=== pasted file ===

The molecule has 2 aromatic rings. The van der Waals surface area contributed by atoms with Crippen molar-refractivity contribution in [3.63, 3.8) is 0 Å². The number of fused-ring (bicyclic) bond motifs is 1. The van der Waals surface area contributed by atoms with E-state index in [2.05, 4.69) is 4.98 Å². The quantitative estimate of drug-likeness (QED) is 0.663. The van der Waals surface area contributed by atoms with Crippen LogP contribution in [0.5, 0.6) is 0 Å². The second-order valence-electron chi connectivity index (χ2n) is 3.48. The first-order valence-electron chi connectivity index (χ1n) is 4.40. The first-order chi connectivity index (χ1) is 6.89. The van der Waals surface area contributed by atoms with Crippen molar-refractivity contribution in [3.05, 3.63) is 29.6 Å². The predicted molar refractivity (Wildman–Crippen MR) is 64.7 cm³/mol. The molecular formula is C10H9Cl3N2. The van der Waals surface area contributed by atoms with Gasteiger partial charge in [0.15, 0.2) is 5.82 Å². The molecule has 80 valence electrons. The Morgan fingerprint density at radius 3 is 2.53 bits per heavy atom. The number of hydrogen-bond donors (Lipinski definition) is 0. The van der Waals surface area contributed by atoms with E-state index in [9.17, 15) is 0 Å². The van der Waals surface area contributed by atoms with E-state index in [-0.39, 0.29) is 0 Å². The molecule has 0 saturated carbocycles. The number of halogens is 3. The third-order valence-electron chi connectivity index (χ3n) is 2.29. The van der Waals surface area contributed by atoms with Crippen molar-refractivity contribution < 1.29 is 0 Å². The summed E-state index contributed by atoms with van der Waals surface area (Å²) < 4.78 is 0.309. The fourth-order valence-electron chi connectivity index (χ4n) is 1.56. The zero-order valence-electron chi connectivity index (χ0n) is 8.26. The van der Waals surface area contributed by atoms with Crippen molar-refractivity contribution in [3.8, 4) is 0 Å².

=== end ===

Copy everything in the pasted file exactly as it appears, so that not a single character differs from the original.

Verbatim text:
The molecule has 2 aromatic rings. The van der Waals surface area contributed by atoms with Crippen molar-refractivity contribution in [3.63, 3.8) is 0 Å². The number of fused-ring (bicyclic) bond motifs is 1. The van der Waals surface area contributed by atoms with E-state index in [2.05, 4.69) is 4.98 Å². The quantitative estimate of drug-likeness (QED) is 0.663. The van der Waals surface area contributed by atoms with Crippen LogP contribution in [0.5, 0.6) is 0 Å². The second-order valence-electron chi connectivity index (χ2n) is 3.48. The first-order valence-electron chi connectivity index (χ1n) is 4.40. The first-order chi connectivity index (χ1) is 6.89. The van der Waals surface area contributed by atoms with Crippen molar-refractivity contribution in [3.05, 3.63) is 29.6 Å². The predicted molar refractivity (Wildman–Crippen MR) is 64.7 cm³/mol. The molecular formula is C10H9Cl3N2. The van der Waals surface area contributed by atoms with Gasteiger partial charge in [0.15, 0.2) is 5.82 Å². The molecule has 80 valence electrons. The Morgan fingerprint density at radius 3 is 2.53 bits per heavy atom. The number of hydrogen-bond donors (Lipinski definition) is 0. The van der Waals surface area contributed by atoms with E-state index in [9.17, 15) is 0 Å². The van der Waals surface area contributed by atoms with E-state index in [-0.39, 0.29) is 0 Å². The molecule has 0 saturated carbocycles. The number of halogens is 3. The third-order valence-electron chi connectivity index (χ3n) is 2.29. The van der Waals surface area contributed by atoms with Crippen molar-refractivity contribution < 1.29 is 0 Å². The summed E-state index contributed by atoms with van der Waals surface area (Å²) < 4.78 is 0.309. The fourth-order valence-electron chi connectivity index (χ4n) is 1.56. The zero-order valence-electron chi connectivity index (χ0n) is 8.26. The van der Waals surface area contributed by atoms with Crippen molar-refractivity contribution in [3.8, 4) is 0 Å².